Of Edible Mushrooms
The most eagerly asked question at any mushroom foray is “Is it edible?” This is usually followed with, “How do you cook it?” Many members of mycological clubs will tell you that their primary reason for joining the club was to learn about edible mushrooms, where and when to collect them, and how to prepare and preserve them.
Avid mushroom hunters possess bookshelves overflowing with mushroom field guides and cookbooks, and their very own ‘Mushroom Museums’. Mushroom Museums are collections of preserved, edible mushrooms from past hunts. Some Mushroom Museums are so extensive that they are written in people’s wills. I even know of one such cache that a famous gourmet food store offered to buy.
One might think that having different varieties of mushrooms ready to use would encourage collectors to add them to everyday meals. After all, mushrooms taste good on their own and lend their unique flavors to a wide variety of other foods. They are low in calories, high in fiber, and provide important nutrients. Many edible mushrooms are known to have medicinal value, and adding them to our daily diets may enhance our health. Something along the lines of “A mushroom a day keeps the doctor away!” Yet most owners of ‘Mushroom Museums’ and many collectors I know use their wild mushrooms primarily on special occasions and seldom include them in their everyday cooking. I know one ‘museum’ owner in New York who has a large jar of Boletus edulis dating back to 1967…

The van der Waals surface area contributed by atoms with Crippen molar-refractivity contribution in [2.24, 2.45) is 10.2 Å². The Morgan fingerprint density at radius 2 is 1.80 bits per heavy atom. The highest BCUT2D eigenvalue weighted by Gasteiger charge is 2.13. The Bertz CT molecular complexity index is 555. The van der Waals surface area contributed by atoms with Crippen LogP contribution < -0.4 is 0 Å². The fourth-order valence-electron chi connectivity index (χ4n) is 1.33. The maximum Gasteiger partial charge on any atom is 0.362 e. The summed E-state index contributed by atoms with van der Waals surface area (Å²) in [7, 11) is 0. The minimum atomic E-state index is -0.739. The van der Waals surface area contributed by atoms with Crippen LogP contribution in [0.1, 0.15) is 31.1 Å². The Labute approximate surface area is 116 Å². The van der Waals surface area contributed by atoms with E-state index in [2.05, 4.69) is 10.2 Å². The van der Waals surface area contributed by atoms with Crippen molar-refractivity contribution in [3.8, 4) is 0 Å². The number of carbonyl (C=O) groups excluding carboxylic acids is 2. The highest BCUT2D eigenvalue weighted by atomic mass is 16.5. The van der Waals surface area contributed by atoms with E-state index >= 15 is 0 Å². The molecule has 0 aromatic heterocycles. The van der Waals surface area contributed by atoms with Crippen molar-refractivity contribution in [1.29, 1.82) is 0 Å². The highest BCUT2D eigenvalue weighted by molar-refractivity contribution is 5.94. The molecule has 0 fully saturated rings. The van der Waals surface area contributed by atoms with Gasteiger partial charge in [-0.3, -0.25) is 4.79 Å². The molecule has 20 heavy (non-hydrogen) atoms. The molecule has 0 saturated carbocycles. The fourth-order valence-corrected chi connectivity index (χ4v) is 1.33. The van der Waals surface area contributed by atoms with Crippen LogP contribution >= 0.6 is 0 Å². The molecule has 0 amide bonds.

There seem to be two main approaches to mushroom cooking – the ‘Purist Approach’ and ‘Mix-and-Match’. Shortly after I joined the New York Mycological Society, I had an opportunity to experience the difference. During a prolific fall mushroom season, a number of club members gathered in our home to do justice to a load of porcini (Boletus edulis), Gypsy mushrooms (Rozites caperata) and Brick Caps (Naematoloma sublateritium). I was cleaning the young Gypsy mushrooms when a club elder, who took me under his wing, walked into the kitchen. Looking at the impressive pile of Gypsy mushrooms and young porcini, he asked me how I was going to prepare them. “I’ll quickly sear the young Gypsy and let them cool. I’ll then combine them with a fresh three color tomato salad, which I’ll dress with vinaigrette of lemon juice, olive oil and mint” I answered. I picked up one of the baby boletes, took a bite and chewed it slowly. It was nutty, almost sweet, and smelled like good ‘porcini’ ought to. “These will be great lightly sautéed in some butter till golden, served on steaming soft polenta, and dressed with a touch of White Truffle oil…” He looked at me disapprovingly. “What about the natural taste of these mushrooms?” he asked. “Wouldn’t it be masked by those powerful scents and flavors? Add butter to your boletes and you might just turn them from ‘porcini’ to… ‘Land-O-Lakes!’